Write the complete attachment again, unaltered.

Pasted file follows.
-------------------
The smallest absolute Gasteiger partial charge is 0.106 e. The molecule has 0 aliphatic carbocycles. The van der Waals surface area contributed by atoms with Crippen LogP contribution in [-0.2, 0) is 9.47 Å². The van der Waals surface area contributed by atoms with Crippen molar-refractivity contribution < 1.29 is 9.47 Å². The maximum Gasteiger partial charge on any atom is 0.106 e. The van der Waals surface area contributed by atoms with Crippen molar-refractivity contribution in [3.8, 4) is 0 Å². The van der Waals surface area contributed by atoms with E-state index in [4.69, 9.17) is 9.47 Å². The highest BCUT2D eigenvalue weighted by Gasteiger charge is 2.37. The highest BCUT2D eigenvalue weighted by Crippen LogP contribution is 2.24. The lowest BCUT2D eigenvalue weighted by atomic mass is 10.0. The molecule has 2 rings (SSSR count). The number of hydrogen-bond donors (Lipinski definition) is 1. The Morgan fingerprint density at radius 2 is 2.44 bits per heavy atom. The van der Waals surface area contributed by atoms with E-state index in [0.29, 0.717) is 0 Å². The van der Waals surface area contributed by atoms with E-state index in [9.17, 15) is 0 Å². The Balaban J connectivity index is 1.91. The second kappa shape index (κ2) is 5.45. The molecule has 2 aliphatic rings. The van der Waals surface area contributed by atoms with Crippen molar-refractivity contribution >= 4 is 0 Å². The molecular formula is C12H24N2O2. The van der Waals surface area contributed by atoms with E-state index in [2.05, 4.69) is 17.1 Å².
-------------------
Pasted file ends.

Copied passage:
The smallest absolute Gasteiger partial charge is 0.106 e. The molecule has 0 aliphatic carbocycles. The van der Waals surface area contributed by atoms with Crippen LogP contribution in [-0.2, 0) is 9.47 Å². The van der Waals surface area contributed by atoms with Crippen molar-refractivity contribution < 1.29 is 9.47 Å². The maximum Gasteiger partial charge on any atom is 0.106 e. The van der Waals surface area contributed by atoms with Crippen molar-refractivity contribution in [3.8, 4) is 0 Å². The van der Waals surface area contributed by atoms with E-state index in [4.69, 9.17) is 9.47 Å². The highest BCUT2D eigenvalue weighted by Gasteiger charge is 2.37. The highest BCUT2D eigenvalue weighted by Crippen LogP contribution is 2.24. The lowest BCUT2D eigenvalue weighted by atomic mass is 10.0. The molecule has 2 rings (SSSR count). The number of hydrogen-bond donors (Lipinski definition) is 1. The Morgan fingerprint density at radius 2 is 2.44 bits per heavy atom. The van der Waals surface area contributed by atoms with E-state index in [0.29, 0.717) is 0 Å². The van der Waals surface area contributed by atoms with E-state index in [9.17, 15) is 0 Å². The Balaban J connectivity index is 1.91. The second kappa shape index (κ2) is 5.45. The molecule has 2 aliphatic rings. The van der Waals surface area contributed by atoms with Crippen molar-refractivity contribution >= 4 is 0 Å². The molecular formula is C12H24N2O2. The van der Waals surface area contributed by atoms with E-state index in [2.05, 4.69) is 17.1 Å².